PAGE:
The two girls chatting in the back of my cab were going to St. Michael’s College. Though UVM has more than double the enrollment, we local cabbies probably drive more St. Mike’s students, and this has been true for a while. The reason is the free UVM bus, instituted about two years ago, which makes a circuit between downtown and the UVM dorms throughout the evening hours. This dastardly, big fat student scooper has eliminated 90 percent of our UVM fares. Not that I’m bitter or anything.
“So what dorm are we living in this year?” I spoke over my right shoulder as the cab climbed the Main Street hill.
The girl on the right side said, “We’re freshmen. We’re living in Lyons.” She was fresh-faced with straight red hair. I took notice of her blue down jacket, a sure sign of autumn in Vermont.
“Lyons it is,” I said. “And that’s no longer women only, do I got that right?”
“Yup, that’s right,” the other girl replied and began to chuckle. Like her friend, she was bright-eyed and bubbly. It’s great to be 18. “I guess it went co-ed a couple years ago. We girls in Lyons now have to live with all kinds of nasty boys.”
“Well, I guess you might as well get used to it,” I commiserated, chuckling along.
“Isn’t it awesome, Rosa?” the redhead said, turning to face her friend. “It doesn’t even hurt that much.” She reached up to gently rub what must have been a newly installed nose ring, a small, glistening stud.
“Yeah, it does look great, Caitlin,” Rosa said. “Wait till you tell your sisters.”
“Where’d you have it done?” I asked. “At Yankee Tattoo?”
“Nope, I went to Body Art, the place up on Main Street. I’m, like, so psyched. My two older sisters both have nose rings, so it’s, like, a family thing.”
“Nose rings can look really beautiful,” I said. “Now, maybe this is a generational thing, but piercings that go beyond the ears and nose I can’t really get into. They’re, like — ”
“Skanky?” Rosa interjected. “I’ve never seen a lip ring that I, like, really thought looked good.”
“I didn’t want to use that word,” I said with a laugh. “But, you know, it’s a similar thing with tattoos. They can look great, but you gotta think about how you’re going to feel about it when you’re, like, 60. Maybe it makes sense to stick to positive images, something that’s inspirational and meaningful.”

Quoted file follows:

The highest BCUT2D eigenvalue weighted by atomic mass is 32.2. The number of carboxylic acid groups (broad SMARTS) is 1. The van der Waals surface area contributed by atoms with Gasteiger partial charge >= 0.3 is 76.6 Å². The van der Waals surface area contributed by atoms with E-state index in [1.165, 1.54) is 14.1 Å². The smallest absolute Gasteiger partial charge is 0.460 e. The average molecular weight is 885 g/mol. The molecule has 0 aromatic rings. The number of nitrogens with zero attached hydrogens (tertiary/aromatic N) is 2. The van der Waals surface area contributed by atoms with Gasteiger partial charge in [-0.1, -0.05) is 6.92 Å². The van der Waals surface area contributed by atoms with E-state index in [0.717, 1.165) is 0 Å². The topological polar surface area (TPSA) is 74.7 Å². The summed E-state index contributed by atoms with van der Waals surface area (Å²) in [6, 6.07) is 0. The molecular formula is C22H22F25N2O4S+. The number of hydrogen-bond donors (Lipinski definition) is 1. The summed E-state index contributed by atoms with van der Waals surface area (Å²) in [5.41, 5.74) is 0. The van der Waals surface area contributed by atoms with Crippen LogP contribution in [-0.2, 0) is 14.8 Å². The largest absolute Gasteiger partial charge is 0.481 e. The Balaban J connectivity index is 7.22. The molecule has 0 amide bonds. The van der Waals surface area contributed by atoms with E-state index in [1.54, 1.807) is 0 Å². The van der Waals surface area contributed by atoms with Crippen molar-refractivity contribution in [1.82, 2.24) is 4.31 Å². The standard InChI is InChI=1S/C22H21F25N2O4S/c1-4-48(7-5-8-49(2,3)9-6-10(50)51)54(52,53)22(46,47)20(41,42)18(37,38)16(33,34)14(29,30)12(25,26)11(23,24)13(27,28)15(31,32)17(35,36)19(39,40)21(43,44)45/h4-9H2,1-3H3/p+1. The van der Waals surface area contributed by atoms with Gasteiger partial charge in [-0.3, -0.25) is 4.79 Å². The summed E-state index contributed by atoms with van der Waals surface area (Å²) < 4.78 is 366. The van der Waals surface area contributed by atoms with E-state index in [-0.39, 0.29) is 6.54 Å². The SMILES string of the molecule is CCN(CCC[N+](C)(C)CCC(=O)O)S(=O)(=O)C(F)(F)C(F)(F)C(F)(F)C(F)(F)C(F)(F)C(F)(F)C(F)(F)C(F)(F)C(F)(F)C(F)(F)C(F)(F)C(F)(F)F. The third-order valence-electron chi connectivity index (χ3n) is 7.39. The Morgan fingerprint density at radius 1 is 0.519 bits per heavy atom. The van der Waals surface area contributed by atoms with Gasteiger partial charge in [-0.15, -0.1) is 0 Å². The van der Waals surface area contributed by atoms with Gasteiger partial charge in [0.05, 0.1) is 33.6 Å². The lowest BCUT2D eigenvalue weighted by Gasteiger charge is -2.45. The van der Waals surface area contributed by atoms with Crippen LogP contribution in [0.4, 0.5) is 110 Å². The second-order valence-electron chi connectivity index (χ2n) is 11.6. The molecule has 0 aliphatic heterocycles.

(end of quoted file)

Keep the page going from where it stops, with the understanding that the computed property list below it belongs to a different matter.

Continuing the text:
“Yeah, I know just what you mean,” Caitlin said. “There’s this girl on my floor who suffers from anorexia and went through a rehab program. When she got out, she got a tattoo of a geisha on her back. For her, this represents her inner beauty. So, like you said, this will be something that could always have meaning for her, even when she gets, like, old.”
As we exited the highway onto Route 15, I thought about these two friends, Rosa and Caitlin. I got the sense that they had just met as freshmen, newly emancipated and on their own. What an amazing time of life: You’re not a child any longer, but not quite an adult. It’s a period of transition fraught with challenges and thrilling opportunity. Forged at an age when a young person is discovering who they are apart from the influence of family and community, these college relationships often develop into some of the deepest lifelong bonds. These two could very well be sitting in a living room when they’re both 60 — if houses still come with those in the year 2050 — reminiscing and admiring each other’s fading tattoos.
Pulling around to the Lyons dorm, I heard some cheering on the radio and raised the volume. A Red Sox player had just blasted a home run against the Indians.
“All right!” Rosa shouted out. “Maybe they could still pull this series out. Beckett pitched so great last night. His curveball was unhittable.”
“Man, you guys are genuine Sox fans,” I said. “I mean, that’s some real baseball knowledge I’m hearing.”
“Hey, dude — excuse me,” Caitlin deadpanned. “We are St. Mike’s students. What do you expect?”
“My apologies,” I replied with a laugh. “We’re talking about some Boston homegirls, no doubt.”
“You got that right,” Caitlin said, laughing along.
They split the fare, and Rosa passed me the money. “You want to see the nose ring?” Caitlin asked before she stepped out. I found this a touching gesture, given that I was a random cabbie she had only just met.
“Sure,” I replied, and pivoted in my seat.
Caitlin leaned forward in hers and turned her head to show me the profile, highlighting the left side of her nose. It was a cute nose, made cuter by the sparkly little insert. Noses are underrated, I observed for the first time in my life.
“Quite cool,” I weighed in. “Your sisters will definitely approve.”
“They better,” she said, laughing as she hopped out of the cab.
Get more drive time with Jernigan Pontiac on his blog, Yo, Hackie! .